Cedar Rapids Gazette (Newspaper) - September 1, 1974, Cedar Rapids, Iowa
Ii2& The Cedar Rapids Gazette: Sap., Sept I, 1974
Fairness Is Tax Revision Goal: Piersall
Bv Mike Deuprer
Although an upcoming tom Mon in tho valuation of Cedar Rapids residences will almost certainly result in higher taxes for most homeowners. City Assessor Dale Piersall says that isn t the reason for the revision
The revision, he explains, is to make sure the increases are fair
That there will he increases is almost as sure as death and, well, taxes
“I'd almost bet a month's salary on it.” Piersall told the city conference hoard last week
• • •
WHAT HE was almost willing to bet on is that the state department of revenue will order him to increase the valuation of residences to
reflect the soaring prices iii today’s housing market The order will he issued in 1975 and go into effect in 1976, which means ain change in valuation will show up first in ( , ... .
' City Hall Notes
tho tax hills homeowners pay in September, 1977 The fact that 1975 is a year in which a valuation change may Im’ ordered is not a surprise; the state code specifies that 1971 and each succeeding fourth year is sn designated.
What is a surprise, though, is the amazing jump in housing values since the last full-fledged revaluation in 1972 \t that time each residence was inspected, inside and out,
and a valuation assigned It was assumed the valuation would he accurate, with minor
changes, for many years In less than two it has become obsolete.
“We were right then, at the moment, but we’re not right now ” Pierson said
The problem, as anyone who has tried to buy a house recently well knows, is that inflation and a housing shortage in <’(‘dar Rapids have sent prices zooming in the last two years
Since ‘Se state code requires assessors to assign a fair market value to each home as a basis for taxation, that means taxes aren't keep mg pace with the changes in the housing market.
(Taxes are paid on the basis of the taxable valuation or assessed valuation, which is 27
percent of fair market value \fter tan I taxes will Ive paid on the full fair market value, as the legislature has eliminated the 27 percent figure in order to simplify procedures Mill rates and other factors will be reduced accordingly so the change won t alter the amount of money each homeowner pays Assessed valuation and market value art' used interchangeably in this store I.
Begins Sept. 29
College Course in Gazette
“In Search of the American Dream”, a college credit course that can tie taken by reading lectures each Sunday in The Gazette will begin Sept 29
The course will consist of 19 lectures, written by internationally known scholars, and the lectures will be published on 18 consecutive Sundays in section A of The Gazette.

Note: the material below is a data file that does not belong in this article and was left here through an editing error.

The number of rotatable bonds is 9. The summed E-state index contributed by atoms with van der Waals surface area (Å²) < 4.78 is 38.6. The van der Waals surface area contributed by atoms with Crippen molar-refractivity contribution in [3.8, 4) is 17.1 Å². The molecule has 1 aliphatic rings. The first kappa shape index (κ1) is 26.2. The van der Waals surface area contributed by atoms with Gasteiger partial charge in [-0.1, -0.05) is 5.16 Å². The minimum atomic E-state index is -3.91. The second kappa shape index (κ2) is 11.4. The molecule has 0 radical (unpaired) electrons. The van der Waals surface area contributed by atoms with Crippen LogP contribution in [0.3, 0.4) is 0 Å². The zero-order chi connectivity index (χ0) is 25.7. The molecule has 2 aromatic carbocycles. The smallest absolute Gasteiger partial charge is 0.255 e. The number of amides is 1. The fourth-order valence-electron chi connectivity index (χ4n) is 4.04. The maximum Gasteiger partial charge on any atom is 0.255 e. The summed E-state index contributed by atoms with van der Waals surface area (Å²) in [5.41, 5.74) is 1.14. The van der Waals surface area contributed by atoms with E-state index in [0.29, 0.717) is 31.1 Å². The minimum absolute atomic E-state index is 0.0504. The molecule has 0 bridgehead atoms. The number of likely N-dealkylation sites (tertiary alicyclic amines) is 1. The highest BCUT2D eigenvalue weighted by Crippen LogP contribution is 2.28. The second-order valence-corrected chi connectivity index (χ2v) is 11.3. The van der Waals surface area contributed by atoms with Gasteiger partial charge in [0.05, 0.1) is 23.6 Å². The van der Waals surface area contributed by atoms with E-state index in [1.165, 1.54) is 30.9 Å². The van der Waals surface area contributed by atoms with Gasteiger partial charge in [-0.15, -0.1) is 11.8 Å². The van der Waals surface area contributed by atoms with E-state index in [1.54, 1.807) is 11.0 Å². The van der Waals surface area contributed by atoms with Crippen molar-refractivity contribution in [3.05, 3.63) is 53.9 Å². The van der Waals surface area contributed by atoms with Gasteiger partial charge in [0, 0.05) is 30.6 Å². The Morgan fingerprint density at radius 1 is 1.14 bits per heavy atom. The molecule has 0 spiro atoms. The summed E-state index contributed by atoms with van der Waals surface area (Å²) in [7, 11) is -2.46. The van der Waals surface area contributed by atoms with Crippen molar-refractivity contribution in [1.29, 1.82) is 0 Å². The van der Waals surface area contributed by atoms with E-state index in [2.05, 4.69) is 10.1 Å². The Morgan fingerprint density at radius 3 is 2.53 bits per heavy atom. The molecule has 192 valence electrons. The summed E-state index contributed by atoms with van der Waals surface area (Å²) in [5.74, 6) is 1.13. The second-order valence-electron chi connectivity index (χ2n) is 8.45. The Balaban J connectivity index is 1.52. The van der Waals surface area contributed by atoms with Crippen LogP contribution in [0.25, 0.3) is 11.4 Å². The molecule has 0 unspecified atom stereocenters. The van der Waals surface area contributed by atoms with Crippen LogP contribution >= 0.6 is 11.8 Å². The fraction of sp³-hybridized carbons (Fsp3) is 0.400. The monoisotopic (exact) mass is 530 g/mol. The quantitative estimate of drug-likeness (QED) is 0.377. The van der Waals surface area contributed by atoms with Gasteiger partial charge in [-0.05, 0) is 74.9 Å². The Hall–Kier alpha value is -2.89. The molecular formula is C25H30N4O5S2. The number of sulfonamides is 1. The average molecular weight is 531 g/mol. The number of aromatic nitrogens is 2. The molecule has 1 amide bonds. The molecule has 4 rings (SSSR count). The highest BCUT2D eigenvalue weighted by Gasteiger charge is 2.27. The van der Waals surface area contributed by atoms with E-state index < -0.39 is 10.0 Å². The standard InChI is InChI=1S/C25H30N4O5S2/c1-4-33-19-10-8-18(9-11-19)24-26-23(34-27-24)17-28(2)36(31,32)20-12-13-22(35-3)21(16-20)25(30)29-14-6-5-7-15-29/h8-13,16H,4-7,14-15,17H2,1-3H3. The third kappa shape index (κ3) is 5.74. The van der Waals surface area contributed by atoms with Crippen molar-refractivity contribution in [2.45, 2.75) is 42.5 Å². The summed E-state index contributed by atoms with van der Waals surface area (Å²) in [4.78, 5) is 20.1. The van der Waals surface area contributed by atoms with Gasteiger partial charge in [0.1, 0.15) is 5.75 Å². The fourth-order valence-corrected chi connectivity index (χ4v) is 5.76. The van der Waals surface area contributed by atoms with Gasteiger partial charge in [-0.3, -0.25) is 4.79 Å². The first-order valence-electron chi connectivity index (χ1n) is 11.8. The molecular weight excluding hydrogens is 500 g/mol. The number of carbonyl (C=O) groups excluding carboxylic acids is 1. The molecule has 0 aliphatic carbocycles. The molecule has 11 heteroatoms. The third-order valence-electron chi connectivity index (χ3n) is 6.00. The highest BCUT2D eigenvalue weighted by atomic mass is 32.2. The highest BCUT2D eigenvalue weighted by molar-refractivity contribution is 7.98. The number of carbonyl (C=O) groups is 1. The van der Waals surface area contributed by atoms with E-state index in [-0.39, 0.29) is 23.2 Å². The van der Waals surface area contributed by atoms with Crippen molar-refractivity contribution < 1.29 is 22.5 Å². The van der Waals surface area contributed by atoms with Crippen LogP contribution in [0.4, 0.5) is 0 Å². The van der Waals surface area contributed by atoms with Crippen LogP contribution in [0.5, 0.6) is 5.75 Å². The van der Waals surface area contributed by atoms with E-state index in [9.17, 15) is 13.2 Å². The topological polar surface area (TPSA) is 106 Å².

This is the second such course The Gazette has offered. The first. America and the Future of Man" was carried last fall and winter A iota! of 41 persons enrolled in that course for credit from the University of Iowa
In the introductory lecture for this year’s course, Robert C. Elliott lays the groundwork for the fo< us of the course: the persistence—for gin*! or bad —of the utopian spirit that
animated this country 's beginnings
Robert Penn Warren will conclude the series with two lectures comparing the shaping of America’s history to our current times
Readers can participate in this learning experience in one of three ways
1 Read the articles for pleasure and information
2 Monitor the course for personal study by purchasing the supplementary reader
3. Take the course for college credit To do this obtain your copy of the American Dream Reader ;$4 59) and American Dream Study Guide ($2 50) (these, along with the articles clipped from The Gazette will serve as your text)
Persons interested either in enrolling or in receiving addi
tional information about the course can confact the following: Instructional Services.
(109, Fast Hall. University of Iowa, Iowa City, la . 52242
Those who do enroll for credit will be required to attend two on-campus sessions —one at the course s halfway point, ihe other at the end
The supplementary match als can he ordered bv mail from The New American Library. Inc., PO Box 999, Bergenfield, N .1..07021 Those ordering should send name and address, a check or money order for materials ordered plus 25 cents per copy for handling and mailing costs The Reader is $4 50 and the Study Guide $2 50
The Courses bv New spaller program was developed by University Extension Univer sity of California at San Diego,
and funded bv the National Endowment for the Humanities with additional support from the Exxon Education foundation The course is distributed by the Copley News scrv ice
Elliott, who will open the series, is a professor of English literature at the University of California. San Diego Warren, who will close it, is an author and professor emeritus of English at Yale